Atmospheric chemistry in background areas is strongly influenced by natural vegetation. Coniferous forests are known to produce large quantities of volatile vapors, especially terpenes. These compounds are reactive in the atmosphere, and contribute to the formation and growth of atmospheric new particles. Our aim was to analyze the variability of mono- and sesquiterpene emissions between Scots pine trees, in order to clarify the potential errors caused by using emission data obtained from only a few trees in atmospheric chemistry models. We also aimed at testing if stand history and seed origin has an influence on the chemotypic diversity. The inherited, chemotypic variability in mono- and sesquiterpene emission was studied in a seemingly homogeneous 48 yr-old stand in Southern Finland, where two areas differing in their stand regeneration history could be distinguished. Sampling was conducted in August 2009. Terpene concentrations in the air had been measured at the same site for seven years prior to branch sampling for chemotypes. Two main compounds, α-pinene and Δ3-carene formed together 40-97% of the monoterpene proportions in both the branch emissions and in the air concentrations. The data showed a bimodal distribution in emission composition, in particular in Δ3-carene emission within the studied population. 10% of the trees emitted mainly α-pinene and no Δ3-carene at all, whereas 20% of the trees where characterized as high Δ3-carene emitters (Δ3-carene forming >80% of total emitted monoterpene spectrum). An intermediate group of trees emitted equal amounts of both α-pinene and Δ3-carene. The emission pattern of trees at the area established using seeding as the artificial regeneration method differed from the naturally regenerated or planted trees, being mainly high Δ3-carene emitters. Some differences were also seen in e.g. camphene and limonene emissions between chemotypes, but sesquiterpene emissions did not differ significantly between trees

  17. Modelling and measurement of solar induced fluorescence in a boreal scots pine canopy

    NASA Astrophysics Data System (ADS)

    Nichol, C. J.; Drolet, G.; Atherton, J.; Wade, T. J.; Porcar-Castell, A.; Levula, J.; Nikinmaa, E.; Vesala, T.

    2012-12-01

    temperature and photo-inhibition must be taken into account. We further present the strengths and weaknesses of retrieving Fs from field based radiance measurements in a strongly seasonal Scots pine canopy in boreal Finland, and explore the utility of Fs to track the seasonality in ecosystem photosynthetic light use efficiency and gross primary productivity.

  18. Long-term DOC-leaching from a temperate Scots pine forest (Brasschaat, Belgium).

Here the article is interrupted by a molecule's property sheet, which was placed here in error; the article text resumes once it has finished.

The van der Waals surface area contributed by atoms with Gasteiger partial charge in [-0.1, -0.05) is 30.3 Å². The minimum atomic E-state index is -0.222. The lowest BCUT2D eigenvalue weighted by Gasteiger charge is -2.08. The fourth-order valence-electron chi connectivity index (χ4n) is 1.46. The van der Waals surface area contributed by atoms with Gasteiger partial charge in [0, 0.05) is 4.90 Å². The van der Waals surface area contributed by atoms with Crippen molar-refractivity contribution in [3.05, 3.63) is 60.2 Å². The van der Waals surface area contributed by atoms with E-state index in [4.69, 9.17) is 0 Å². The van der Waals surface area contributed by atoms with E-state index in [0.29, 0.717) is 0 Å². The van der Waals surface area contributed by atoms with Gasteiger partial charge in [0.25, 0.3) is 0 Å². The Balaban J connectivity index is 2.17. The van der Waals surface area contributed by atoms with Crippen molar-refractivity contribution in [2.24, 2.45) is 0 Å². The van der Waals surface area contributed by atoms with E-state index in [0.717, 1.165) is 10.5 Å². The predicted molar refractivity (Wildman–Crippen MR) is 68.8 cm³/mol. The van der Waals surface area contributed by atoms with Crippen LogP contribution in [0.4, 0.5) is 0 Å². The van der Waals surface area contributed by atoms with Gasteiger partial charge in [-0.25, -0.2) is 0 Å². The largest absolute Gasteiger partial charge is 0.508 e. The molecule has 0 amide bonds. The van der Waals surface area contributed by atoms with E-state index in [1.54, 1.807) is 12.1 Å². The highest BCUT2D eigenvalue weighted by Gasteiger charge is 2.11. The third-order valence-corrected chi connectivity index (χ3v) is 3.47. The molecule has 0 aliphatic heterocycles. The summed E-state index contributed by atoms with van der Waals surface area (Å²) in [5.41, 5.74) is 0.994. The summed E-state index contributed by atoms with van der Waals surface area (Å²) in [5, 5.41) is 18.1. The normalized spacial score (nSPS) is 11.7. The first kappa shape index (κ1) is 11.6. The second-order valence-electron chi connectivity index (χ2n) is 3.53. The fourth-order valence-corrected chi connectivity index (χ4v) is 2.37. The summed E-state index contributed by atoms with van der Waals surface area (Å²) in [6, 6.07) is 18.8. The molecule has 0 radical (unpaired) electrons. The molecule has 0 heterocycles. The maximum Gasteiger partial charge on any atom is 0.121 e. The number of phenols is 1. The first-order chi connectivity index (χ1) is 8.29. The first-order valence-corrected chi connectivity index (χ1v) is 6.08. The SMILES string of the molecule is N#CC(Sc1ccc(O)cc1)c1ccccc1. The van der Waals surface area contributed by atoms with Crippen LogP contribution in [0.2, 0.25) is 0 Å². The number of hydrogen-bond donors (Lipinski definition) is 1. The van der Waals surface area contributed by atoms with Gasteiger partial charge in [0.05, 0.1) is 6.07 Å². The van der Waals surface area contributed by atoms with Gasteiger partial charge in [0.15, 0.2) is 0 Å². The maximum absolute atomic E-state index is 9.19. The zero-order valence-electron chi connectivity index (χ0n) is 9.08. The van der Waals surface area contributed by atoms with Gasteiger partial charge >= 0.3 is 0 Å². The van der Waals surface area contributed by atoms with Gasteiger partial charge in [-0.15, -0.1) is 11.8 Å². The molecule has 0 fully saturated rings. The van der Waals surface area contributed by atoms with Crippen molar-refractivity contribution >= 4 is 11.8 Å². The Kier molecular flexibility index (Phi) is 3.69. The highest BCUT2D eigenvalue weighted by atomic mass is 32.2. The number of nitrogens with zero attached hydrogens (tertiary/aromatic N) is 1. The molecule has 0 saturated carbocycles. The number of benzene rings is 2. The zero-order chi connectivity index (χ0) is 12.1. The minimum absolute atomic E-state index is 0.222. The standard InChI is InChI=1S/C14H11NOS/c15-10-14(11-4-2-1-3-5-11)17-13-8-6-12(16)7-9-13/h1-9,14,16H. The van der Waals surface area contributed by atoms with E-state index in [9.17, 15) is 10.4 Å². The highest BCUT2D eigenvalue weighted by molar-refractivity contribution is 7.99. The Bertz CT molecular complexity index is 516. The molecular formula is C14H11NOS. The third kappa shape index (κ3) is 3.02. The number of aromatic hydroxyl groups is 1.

NASA Astrophysics Data System (ADS)

    Gielen, B.; Neirynck, J.; Janssens, I. A.

    2009-04-01

    The carbon and water balance of terrestrial ecosystems are tightly coupled. Part of the assimilated carbon is leached from the ecosystem as dissolved organic carbon (DOC). These DOC-fluxes from the ecosystem are highly uncertain and are not incorporated in most process-based models. Therefore the focus of this study is to determine the drivers of the interannual and seasonal variability of the DOC-leaching. The study site is located 20km NE of Antwerp, near Brasschaat (Belgium) and consists of an 80-year-old even aged Scots pine (Pinus sylvestris L.) stand, which belongs to a larger mixed coniferous/deciduous forest and it is part of the ICP-II and Fluxnet/CarboEurope-IP networks since 1997. We simulated the different components of the water balance (transpiration, soil evaporation canopy evaporation, soil water content, runoff and leaching) with a combination of field measurements (sap flow, eddy covariance, TDR's) and the ORCHIDEE model. DOC concentrations were measured monthly in the trough fall and at four depths in the soil from the year 2000 onwards. Here we report estimates of DOC-leaching for a six year period (2000-2006) and assess its importance in the total carbon balance of the ecosystem. Results indicate that on average 10% of yearly NEE (as measured with eddy covariance measurements) is lost as DOC in the soil. We further looked at the drivers responsible for seasonal and interannual variation of the DOC-leaching. Logically, water leaching is the main driver of the DOC-leaching, for both the seasonal and the interannual variability. The remaining variation in the DOC leaching is affected by soil temperature and pH. DOC concentrations are highest in the upper soil layer and gradually decrease with depth. This could be explained by part of the DOC being respired as CO2 and part being retained in the soil matrix by Al and Fe-oxides adsorption. Future climate scenarios predict drier summer periods and more precipitation during the winter for the north

  19. Estimating needle litterfall in Scots pine based on photosynthesis and stand structural development

    NASA Astrophysics Data System (ADS)

    Ťupek, Boris; Kulmala, Liisa; Peltoniemi, Mikko; Lehtonen, Aleksi

    2014-05-01